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Monday, 26 September 2016


At 4,145 miles, the Nile River is the longest in the world.

The Nile got its name from the Greek word ‘Neilos’, which means ‘valley’.

The River Nile has fed waterways to maintain life in Egypt since the earliest times. By 3000 BC aided by advances in irrigation techniques, the Nile's floodwaters were ensuring that the land along its banks was very fertile. The Ancient Egyptians cultivated and traded wheat, flax, papyrus and other crops around the river.

Ancient Egyptians believed that the Nile was a causeway from life to death to afterlife as they thought people’s spirit traveled down the Nile after they perished.

In Ancient Egypt, the tax system was linked to water levels of the River Nile. It was used to predict farmers' wealth each year.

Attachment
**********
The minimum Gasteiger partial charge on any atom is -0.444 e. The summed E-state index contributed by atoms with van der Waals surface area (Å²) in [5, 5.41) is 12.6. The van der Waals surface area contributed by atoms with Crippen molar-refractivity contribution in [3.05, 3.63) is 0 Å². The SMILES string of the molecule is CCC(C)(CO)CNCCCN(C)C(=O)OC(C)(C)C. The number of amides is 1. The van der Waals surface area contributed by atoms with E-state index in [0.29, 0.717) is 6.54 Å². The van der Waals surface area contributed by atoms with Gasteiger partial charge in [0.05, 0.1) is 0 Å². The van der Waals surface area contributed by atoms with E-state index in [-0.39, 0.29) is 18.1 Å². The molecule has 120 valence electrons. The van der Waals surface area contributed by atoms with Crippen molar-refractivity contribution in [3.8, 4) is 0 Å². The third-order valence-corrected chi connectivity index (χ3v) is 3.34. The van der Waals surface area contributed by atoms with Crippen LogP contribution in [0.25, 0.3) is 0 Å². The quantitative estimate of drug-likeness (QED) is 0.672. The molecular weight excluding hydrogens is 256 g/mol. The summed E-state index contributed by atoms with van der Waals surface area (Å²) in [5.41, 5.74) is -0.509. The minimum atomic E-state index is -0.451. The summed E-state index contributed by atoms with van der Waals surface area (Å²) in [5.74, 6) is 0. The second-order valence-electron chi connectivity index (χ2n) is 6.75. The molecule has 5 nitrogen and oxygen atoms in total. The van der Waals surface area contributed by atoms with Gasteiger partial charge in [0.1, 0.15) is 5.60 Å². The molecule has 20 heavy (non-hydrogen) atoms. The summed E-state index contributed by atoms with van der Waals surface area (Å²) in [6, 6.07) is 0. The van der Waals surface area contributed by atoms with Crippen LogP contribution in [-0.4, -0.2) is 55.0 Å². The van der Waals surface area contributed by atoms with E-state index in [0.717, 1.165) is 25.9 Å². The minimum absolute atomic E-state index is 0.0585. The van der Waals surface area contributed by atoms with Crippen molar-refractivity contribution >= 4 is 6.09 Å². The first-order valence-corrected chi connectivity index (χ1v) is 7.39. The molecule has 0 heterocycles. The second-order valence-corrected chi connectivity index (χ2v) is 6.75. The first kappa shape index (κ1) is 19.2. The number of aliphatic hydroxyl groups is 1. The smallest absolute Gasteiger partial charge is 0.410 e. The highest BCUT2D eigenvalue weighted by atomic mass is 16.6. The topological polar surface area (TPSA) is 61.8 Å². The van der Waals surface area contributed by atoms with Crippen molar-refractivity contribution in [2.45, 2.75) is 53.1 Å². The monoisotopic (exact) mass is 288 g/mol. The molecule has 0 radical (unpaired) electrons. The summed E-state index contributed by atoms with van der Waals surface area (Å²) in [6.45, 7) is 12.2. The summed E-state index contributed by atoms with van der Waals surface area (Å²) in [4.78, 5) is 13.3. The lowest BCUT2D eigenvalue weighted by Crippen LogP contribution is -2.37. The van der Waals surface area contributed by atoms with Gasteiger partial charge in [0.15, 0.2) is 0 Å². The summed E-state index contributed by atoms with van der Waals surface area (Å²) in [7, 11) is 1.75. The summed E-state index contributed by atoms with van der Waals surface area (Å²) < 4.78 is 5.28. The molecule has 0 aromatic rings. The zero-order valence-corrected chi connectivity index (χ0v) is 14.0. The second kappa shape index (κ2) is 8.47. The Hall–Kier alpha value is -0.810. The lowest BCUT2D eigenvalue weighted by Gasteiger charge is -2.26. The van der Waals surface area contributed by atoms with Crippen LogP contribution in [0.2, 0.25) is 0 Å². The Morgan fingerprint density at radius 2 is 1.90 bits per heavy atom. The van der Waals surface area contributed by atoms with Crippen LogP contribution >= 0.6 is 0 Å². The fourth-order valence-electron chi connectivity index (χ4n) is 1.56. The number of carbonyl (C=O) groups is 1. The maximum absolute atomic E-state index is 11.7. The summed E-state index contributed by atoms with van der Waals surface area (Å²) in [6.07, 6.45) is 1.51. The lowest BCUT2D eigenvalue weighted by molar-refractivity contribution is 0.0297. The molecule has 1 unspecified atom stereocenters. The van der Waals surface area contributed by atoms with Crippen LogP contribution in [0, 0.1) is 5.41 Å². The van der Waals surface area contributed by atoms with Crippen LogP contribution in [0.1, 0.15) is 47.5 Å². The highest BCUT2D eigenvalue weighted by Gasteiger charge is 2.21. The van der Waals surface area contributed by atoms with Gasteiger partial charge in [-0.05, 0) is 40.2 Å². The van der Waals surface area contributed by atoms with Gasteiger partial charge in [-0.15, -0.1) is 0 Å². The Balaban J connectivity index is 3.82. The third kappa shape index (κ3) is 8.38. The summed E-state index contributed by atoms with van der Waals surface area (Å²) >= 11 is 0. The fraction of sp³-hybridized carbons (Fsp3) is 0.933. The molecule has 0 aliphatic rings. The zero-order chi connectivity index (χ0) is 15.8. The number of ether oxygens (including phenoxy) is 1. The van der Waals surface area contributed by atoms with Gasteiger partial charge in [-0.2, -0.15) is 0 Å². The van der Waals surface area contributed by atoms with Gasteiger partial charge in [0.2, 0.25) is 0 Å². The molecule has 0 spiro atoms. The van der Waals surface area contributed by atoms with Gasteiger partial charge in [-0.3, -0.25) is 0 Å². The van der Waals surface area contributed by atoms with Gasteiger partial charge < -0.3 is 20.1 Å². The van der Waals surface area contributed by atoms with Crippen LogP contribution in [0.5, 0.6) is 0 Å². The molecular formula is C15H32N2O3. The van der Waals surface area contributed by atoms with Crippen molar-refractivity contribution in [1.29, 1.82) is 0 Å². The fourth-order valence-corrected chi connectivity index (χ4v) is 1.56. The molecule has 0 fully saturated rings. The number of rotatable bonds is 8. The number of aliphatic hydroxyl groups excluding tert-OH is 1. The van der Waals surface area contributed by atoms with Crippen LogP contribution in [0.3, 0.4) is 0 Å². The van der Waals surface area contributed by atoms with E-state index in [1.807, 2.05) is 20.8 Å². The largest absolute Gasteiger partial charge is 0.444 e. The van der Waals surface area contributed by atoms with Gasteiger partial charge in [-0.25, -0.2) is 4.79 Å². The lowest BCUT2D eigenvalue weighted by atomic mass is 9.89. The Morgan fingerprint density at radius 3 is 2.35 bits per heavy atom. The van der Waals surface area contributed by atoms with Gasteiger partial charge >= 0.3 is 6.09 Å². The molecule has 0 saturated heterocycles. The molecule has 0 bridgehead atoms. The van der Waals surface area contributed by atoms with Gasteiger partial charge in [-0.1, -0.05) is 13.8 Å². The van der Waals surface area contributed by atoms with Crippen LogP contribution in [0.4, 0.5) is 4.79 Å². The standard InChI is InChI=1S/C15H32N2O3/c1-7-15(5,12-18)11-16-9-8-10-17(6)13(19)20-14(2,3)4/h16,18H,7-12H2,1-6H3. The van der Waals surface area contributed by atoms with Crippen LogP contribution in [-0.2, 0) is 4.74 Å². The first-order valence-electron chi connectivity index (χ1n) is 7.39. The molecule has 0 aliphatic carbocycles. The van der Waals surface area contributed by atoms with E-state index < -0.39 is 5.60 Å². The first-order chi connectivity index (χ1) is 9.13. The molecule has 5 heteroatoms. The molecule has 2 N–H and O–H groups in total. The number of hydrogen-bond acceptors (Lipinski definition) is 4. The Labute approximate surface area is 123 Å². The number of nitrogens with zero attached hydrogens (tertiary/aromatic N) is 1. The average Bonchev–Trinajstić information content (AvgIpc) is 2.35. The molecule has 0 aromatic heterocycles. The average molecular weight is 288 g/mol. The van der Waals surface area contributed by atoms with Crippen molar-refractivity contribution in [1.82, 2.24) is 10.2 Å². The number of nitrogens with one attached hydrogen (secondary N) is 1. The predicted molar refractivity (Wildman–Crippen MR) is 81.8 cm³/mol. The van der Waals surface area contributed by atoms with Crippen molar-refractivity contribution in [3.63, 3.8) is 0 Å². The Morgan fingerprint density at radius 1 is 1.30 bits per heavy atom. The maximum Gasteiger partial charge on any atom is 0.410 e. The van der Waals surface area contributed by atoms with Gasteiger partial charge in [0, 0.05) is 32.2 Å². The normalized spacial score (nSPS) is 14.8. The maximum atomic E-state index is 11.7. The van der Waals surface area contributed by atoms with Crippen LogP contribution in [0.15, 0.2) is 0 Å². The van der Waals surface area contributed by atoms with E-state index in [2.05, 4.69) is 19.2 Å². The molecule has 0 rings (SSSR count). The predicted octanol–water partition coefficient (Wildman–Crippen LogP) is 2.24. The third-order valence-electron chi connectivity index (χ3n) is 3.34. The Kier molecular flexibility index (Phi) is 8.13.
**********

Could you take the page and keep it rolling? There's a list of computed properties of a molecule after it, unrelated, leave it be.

Despite many years of speculation, the source of the river still remains a mystery. Burundi, Uganda and Rwanda have been touted as possible sources.

The River Nile flows north.

The river and its basin supports half of Egypt's 80 million population as it is heavily used for irrigation for farming and fishing.

Rover Nile at Aswan, Egypt

It is popular with white water rafters and adventure travelers in Uganda where the Nile becomes a roaring rush of water.

People who live near the River Nile consider flooding to be a blessing as the flooding of the river means that crops and riverbeds can finally be cultivated after a long dry spell.


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